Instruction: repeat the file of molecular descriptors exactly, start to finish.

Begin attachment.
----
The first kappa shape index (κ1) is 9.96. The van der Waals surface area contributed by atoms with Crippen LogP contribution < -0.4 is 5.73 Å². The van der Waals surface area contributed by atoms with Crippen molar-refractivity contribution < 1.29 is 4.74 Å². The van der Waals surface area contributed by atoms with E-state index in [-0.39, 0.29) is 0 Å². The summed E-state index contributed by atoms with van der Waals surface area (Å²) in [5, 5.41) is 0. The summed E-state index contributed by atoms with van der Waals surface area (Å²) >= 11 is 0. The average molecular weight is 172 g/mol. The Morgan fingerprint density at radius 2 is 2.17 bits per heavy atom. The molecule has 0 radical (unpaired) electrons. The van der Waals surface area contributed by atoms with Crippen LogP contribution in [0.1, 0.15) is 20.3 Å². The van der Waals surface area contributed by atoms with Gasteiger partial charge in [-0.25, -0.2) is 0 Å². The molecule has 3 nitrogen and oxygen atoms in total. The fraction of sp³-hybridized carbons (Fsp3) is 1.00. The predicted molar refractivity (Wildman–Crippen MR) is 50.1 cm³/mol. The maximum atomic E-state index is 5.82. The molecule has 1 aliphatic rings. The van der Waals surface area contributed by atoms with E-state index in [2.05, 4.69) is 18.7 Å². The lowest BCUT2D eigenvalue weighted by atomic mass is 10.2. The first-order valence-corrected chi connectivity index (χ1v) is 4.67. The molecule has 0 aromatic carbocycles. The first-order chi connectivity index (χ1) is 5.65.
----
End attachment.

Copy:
The first kappa shape index (κ1) is 9.96. The van der Waals surface area contributed by atoms with Crippen LogP contribution < -0.4 is 5.73 Å². The van der Waals surface area contributed by atoms with Crippen molar-refractivity contribution < 1.29 is 4.74 Å². The van der Waals surface area contributed by atoms with E-state index in [-0.39, 0.29) is 0 Å². The summed E-state index contributed by atoms with van der Waals surface area (Å²) in [5, 5.41) is 0. The summed E-state index contributed by atoms with van der Waals surface area (Å²) >= 11 is 0. The average molecular weight is 172 g/mol. The Morgan fingerprint density at radius 2 is 2.17 bits per heavy atom. The molecule has 0 radical (unpaired) electrons. The van der Waals surface area contributed by atoms with Crippen LogP contribution in [0.1, 0.15) is 20.3 Å². The van der Waals surface area contributed by atoms with Gasteiger partial charge in [-0.25, -0.2) is 0 Å². The molecule has 3 nitrogen and oxygen atoms in total. The fraction of sp³-hybridized carbons (Fsp3) is 1.00. The predicted molar refractivity (Wildman–Crippen MR) is 50.1 cm³/mol. The maximum atomic E-state index is 5.82. The molecule has 1 aliphatic rings. The van der Waals surface area contributed by atoms with E-state index in [2.05, 4.69) is 18.7 Å². The lowest BCUT2D eigenvalue weighted by atomic mass is 10.2. The first-order valence-corrected chi connectivity index (χ1v) is 4.67. The molecule has 0 aromatic carbocycles. The first-order chi connectivity index (χ1) is 5.65.